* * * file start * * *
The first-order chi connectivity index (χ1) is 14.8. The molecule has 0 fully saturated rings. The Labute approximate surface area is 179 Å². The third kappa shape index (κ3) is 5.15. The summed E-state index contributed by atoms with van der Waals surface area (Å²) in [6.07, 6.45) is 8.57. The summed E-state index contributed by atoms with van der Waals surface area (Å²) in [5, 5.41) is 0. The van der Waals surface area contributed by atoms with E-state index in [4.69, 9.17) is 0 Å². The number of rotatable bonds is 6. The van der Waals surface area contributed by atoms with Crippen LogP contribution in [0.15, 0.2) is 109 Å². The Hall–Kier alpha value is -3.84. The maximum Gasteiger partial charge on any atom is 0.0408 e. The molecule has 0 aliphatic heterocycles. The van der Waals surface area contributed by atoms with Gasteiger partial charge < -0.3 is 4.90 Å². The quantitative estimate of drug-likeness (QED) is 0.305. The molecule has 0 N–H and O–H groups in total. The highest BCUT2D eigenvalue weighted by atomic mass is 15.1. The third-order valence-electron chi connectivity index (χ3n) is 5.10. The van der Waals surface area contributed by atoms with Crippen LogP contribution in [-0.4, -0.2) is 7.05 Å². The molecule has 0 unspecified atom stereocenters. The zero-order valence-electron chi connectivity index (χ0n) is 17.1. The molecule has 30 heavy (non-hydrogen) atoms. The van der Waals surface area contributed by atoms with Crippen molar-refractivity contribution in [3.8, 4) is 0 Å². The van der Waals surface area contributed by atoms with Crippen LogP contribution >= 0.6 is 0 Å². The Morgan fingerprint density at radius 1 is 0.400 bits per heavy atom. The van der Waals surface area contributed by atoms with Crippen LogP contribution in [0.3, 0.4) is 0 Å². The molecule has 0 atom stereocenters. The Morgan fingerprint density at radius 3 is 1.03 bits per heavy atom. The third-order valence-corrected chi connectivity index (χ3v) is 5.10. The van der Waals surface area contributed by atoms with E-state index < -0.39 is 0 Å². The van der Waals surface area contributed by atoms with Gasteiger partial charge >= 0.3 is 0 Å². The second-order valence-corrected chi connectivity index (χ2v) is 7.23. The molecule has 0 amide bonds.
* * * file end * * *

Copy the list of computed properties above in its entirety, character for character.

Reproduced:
The first-order chi connectivity index (χ1) is 14.8. The molecule has 0 fully saturated rings. The Labute approximate surface area is 179 Å². The third kappa shape index (κ3) is 5.15. The summed E-state index contributed by atoms with van der Waals surface area (Å²) in [6.07, 6.45) is 8.57. The summed E-state index contributed by atoms with van der Waals surface area (Å²) in [5, 5.41) is 0. The van der Waals surface area contributed by atoms with E-state index in [4.69, 9.17) is 0 Å². The number of rotatable bonds is 6. The van der Waals surface area contributed by atoms with Crippen LogP contribution in [0.15, 0.2) is 109 Å². The Hall–Kier alpha value is -3.84. The maximum Gasteiger partial charge on any atom is 0.0408 e. The molecule has 0 aliphatic heterocycles. The van der Waals surface area contributed by atoms with Gasteiger partial charge < -0.3 is 4.90 Å². The quantitative estimate of drug-likeness (QED) is 0.305. The molecule has 0 N–H and O–H groups in total. The highest BCUT2D eigenvalue weighted by atomic mass is 15.1. The third-order valence-electron chi connectivity index (χ3n) is 5.10. The van der Waals surface area contributed by atoms with Crippen LogP contribution in [-0.4, -0.2) is 7.05 Å². The molecule has 0 unspecified atom stereocenters. The zero-order valence-electron chi connectivity index (χ0n) is 17.1. The molecule has 30 heavy (non-hydrogen) atoms. The van der Waals surface area contributed by atoms with Crippen molar-refractivity contribution in [3.8, 4) is 0 Å². The van der Waals surface area contributed by atoms with Crippen LogP contribution >= 0.6 is 0 Å². The Morgan fingerprint density at radius 1 is 0.400 bits per heavy atom. The van der Waals surface area contributed by atoms with Crippen LogP contribution in [0.3, 0.4) is 0 Å². The molecule has 0 atom stereocenters. The Morgan fingerprint density at radius 3 is 1.03 bits per heavy atom. The third-order valence-corrected chi connectivity index (χ3v) is 5.10. The van der Waals surface area contributed by atoms with E-state index < -0.39 is 0 Å². The van der Waals surface area contributed by atoms with Gasteiger partial charge >= 0.3 is 0 Å². The second-order valence-corrected chi connectivity index (χ2v) is 7.23. The molecule has 0 amide bonds.